The typical observed accelerations in the cores of clusters are of the order of, or a few times larger than, a0. Thus, MOND implies only a small correction there. So most of the discrepancy observed in the core must be due to the extra, undetected matter. This matter is thus found to be more centrally concentrated than the observed baryons, which are largely in the form of hot gas. In fact, its distribution resembles that of the galaxies in a cluster (which make up only a small fraction –about 20 percent – of the observed baryonic mass).

If the extra matter required in MOND is made of compact macroscopic objects–as is most likely–then like the galaxies, these must have sloshed across the cluster, through the hot gas, many times. So, when two clusters collide, we expect this extra matter to follow the galaxies in going through the collision zone, and not to be greatly affected even in head-on collisions, while the gas components of the two clusters coalesce at the center.

One way to explain this is that dark matter (or simply excess ordinary baryonic matter in clusters which is not easily visible) makes up the difference (as discussed in the quoted material above) and this is only found in galaxy clusters. There is not a well-established mechanism to do this, however.

Another way to explain this is that galaxy clusters are beyond the domain of applicability of MOND and that some other gravity based theory yet to receive wide acceptance or be discovered explains dark matter phenomena in both clusters and galaxies without the need for dark matter.

For example, this 2017 paper sought to address the issue in this manner. So have John Moffat's MOG theory, see, e.g., J. W. Moffat and M. H. Zhoolideh Haghighi, "Modified gravity (MOG) can fit the acceleration data for the cluster Abell 1689" (16 Nov 2016), Gianni Pascoli, "A comparative study of MOND and MOG theories versus the κ-model: An application to galaxy clusters" arXiv:2307.01555 (July 4, 2023), and Alexandre Deur's approach to looking at alleged non-perturbative effects in General Relativity which are generally disregarded, see, e.g., A. Deur, “Implications of Graviton-Graviton Interaction to Dark Matter” (May 6, 2009) (published at 676 Phys. Lett. B 21 (2009). My intent isn't to debate or express any opinion one way or the other on a particular solution along these lines, but merely to illustrate proof of what the concept could look like. The latter three theories also address the "Bullet cluster" issue in MOND, which is part of its general failure to explain cluster phenomena in its simple "toy-model" form.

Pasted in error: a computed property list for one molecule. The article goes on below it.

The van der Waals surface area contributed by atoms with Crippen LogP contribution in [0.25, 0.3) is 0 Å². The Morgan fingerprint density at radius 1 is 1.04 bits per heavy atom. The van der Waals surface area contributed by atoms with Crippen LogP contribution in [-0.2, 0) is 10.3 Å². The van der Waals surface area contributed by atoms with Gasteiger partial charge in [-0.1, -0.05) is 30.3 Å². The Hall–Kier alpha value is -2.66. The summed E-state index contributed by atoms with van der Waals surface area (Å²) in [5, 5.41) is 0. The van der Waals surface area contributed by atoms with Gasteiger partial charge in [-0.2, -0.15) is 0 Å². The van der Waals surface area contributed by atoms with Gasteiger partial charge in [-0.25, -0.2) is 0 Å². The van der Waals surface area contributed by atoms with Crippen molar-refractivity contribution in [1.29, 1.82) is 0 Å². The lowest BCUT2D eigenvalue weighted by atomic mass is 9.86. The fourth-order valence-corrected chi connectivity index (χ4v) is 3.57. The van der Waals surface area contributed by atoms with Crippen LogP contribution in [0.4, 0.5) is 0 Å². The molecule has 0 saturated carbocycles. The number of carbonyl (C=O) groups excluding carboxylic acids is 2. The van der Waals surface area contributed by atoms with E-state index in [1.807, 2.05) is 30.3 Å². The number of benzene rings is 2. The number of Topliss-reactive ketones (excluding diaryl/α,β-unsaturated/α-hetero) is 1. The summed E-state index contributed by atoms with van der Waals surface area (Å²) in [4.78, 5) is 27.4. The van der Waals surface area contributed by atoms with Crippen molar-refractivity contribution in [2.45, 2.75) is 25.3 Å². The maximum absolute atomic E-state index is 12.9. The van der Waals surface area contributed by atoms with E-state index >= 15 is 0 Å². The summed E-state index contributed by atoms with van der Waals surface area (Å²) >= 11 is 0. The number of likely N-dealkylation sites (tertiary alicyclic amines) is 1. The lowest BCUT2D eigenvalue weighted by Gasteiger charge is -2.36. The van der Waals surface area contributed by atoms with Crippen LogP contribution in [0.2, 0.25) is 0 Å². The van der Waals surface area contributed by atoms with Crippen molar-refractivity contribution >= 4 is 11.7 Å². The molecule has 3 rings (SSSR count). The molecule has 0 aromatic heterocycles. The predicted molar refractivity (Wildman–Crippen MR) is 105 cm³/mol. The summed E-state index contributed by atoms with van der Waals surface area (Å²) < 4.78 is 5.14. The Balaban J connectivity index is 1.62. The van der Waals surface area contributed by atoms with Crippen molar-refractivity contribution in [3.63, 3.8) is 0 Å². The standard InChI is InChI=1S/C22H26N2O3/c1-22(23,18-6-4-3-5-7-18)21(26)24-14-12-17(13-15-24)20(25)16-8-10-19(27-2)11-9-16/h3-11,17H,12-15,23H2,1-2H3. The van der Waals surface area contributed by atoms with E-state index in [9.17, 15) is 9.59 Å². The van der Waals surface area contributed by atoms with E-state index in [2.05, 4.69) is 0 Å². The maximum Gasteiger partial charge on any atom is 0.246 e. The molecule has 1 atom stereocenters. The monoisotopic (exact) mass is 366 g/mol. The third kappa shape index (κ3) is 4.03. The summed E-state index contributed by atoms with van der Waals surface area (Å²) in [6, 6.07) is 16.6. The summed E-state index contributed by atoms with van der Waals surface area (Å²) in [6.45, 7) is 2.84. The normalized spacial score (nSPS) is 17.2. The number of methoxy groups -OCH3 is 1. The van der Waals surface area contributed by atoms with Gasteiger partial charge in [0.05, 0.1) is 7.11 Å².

Yet another complication is that the lensing profiles of inferred dark matter halos in galaxy clusters that are observed does not match what cold dark matter theories would predict. See Massimo Meneghetti, et al., "An excess of small-scale gravitational lenses observed in galaxy clusters" 369 (6509) Science 147-1351 (September 11, 2020). DOI: 10.1126/science.aax5164.

Cold dark matter also predicts the wrong predicted dark matter halo size scaling exponent in clusters. See Yong Tian, Han Cheng, Stacy S. McGaugh, Chung-Ming Ko, Yun-Hsin Hsu "Mass-Velocity Dispersion Relation in MaNGA Brightest Cluster Galaxies" arXiv:2108.08980 (August 20, 2021) (published in 24 The Astrophysical Journal Letters 917).